What happens when we cling to religious edifices from a bygone era even though they cause more harm than good in our times? Here’s an interesting story that serves as an illustration, and as a cautionary tale for all of us.
We begin with an article from the Church Times, a U.K. newspaper that covers the Anglican Church but is independent from it. It concerns St. Cuthbert’s, the parish church of the village of Over Kellet in northwest England. The building is listed as a historic site, and thus has restrictions on what modifications can be made.
St. Cuthbert’s has box pews – more on that later. Last year the church removed the doors from the boxes. That removed a touchpoint and a possible source of transmission for the Covid-19 virus. This year, the church applied for permission to leave the doors off permanently. They said that would make the church “more accessible and welcoming” especially to those with limited mobility.
The Diocesan Chancellor denied permission, based largely on recommendations from various historical societies. The doors must now be replaced.
St. Cuthbert’s is not Westminster Abbey or one of the other large cathedrals that are more museums and tourist attractions than working churches. It’s a very old building, but it’s an active parish church – it’s part of a living community. But some people want to keep it frozen in the past.
This essay is not about what are and aren’t proper pandemic protocols (unlike what we thought at the beginning of the pandemic, it now appears there is little chance of Covid transmission via surface contact). Nor is this about the question of local control vs. central control (I generally prefer local control over local matters and central control over matters of general interest). It’s not even about whether box pews should or shouldn’t have doors.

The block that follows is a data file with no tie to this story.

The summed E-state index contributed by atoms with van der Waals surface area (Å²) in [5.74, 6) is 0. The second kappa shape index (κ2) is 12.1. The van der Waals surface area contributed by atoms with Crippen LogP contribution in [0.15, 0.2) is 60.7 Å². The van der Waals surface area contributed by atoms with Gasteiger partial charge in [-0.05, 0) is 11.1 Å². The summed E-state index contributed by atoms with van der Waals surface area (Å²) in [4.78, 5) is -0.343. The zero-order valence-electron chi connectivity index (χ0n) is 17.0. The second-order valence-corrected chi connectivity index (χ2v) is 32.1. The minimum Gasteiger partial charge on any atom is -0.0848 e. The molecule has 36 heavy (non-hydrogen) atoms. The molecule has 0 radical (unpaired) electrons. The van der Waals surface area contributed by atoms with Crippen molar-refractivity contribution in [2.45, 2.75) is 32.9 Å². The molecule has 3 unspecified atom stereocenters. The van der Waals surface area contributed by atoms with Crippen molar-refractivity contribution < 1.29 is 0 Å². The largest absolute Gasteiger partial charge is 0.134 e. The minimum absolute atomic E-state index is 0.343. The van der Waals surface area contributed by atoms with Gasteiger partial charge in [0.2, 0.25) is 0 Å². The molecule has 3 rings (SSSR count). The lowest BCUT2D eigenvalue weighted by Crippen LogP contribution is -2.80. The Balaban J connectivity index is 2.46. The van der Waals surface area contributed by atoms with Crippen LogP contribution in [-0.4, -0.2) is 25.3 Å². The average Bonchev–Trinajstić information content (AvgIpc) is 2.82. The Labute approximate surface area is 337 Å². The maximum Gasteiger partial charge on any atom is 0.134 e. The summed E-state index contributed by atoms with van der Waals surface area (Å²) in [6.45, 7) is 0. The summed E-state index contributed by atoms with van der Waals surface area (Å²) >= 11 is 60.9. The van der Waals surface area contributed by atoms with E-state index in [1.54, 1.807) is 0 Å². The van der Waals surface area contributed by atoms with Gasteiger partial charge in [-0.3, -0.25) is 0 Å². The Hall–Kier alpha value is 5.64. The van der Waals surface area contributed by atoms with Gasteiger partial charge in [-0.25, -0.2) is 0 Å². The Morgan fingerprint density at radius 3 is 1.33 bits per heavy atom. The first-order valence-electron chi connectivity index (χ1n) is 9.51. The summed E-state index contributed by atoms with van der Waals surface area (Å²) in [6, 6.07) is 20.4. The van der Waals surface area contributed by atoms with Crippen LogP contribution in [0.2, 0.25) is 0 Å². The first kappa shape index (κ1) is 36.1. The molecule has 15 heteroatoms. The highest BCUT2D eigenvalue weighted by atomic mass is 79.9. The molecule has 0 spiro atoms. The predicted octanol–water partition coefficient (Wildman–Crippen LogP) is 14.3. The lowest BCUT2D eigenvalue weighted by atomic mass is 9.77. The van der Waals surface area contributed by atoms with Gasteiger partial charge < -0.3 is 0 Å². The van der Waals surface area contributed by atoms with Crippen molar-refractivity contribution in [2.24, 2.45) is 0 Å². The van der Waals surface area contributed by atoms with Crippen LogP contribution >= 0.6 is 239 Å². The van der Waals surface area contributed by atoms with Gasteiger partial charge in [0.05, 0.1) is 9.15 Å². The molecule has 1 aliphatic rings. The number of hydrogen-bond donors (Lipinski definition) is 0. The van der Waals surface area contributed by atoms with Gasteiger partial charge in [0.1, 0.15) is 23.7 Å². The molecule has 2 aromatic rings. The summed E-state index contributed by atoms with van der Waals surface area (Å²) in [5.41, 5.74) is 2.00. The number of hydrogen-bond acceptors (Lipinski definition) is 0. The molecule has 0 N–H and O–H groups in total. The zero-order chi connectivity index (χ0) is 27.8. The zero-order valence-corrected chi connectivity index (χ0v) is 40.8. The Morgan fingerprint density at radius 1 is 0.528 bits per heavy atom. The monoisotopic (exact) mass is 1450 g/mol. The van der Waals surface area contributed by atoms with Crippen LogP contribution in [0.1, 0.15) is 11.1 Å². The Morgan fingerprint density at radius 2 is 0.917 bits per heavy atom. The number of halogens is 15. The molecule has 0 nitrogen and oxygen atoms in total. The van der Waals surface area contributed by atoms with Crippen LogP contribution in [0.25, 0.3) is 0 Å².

Rather, it’s about what happens when we allow religion to be frozen in the past and become an museum exhibit rather than a living tradition.
Box pews – artifacts of a bygone era
The earliest Christian churches did not have pews, or any other seating. They first appeared in the 13th century, but they didn’t become common until the Protestant Reformation. When the sermon replaced holy communion as the center point of the service, seating became necessary. But who would pay to install seating?
In many churches, that responsibility fell to individual families. Box pews allowed them to clearly delineate their property, and they provided some protection from cold drafts. Other churches used pew rentals as a major source of fundraising, and rent could be very high, particularly for pews in desirable locations.
The practice was brought to the Americas – many Colonial era churches still have box pews. I saw a couple of them when I visited Boston a few years ago, including some in churches that are now Unitarian Universalist.
Some churches were “closed” – if you didn’t own or rent a pew, you couldn’t attend. No doubt this played a large part in the historically low church attendance during the Revolutionary War era.
The practice of pew rentals didn’t end in some locations until the 20th century. Churches realized that it wasn’t very welcoming and discouraged people from attending.
But the box pews remain in many churches, artifacts of a bygone era.
St. Cuthbert’s – a thousand year old church
According to information on the church website, there has been a church in the village of Over Kellet since the 900s. The current stone building dates to about 1215. A tower was built in the 1300s and enlarged in the 1500s when a major tear-down-and-rebuild project took place. Further additions and renovations were made in 1856, 1909, and 2006.
The pews in question were installed in 1817 – they’re a relatively late addition.
As an American, I’m in awe of buildings and other structures that have existed for many centuries. I’m annoyed by our tendency to tear down anything more than 20 years old so we can build something bigger and newer. There is value in preserving our architectural heritage.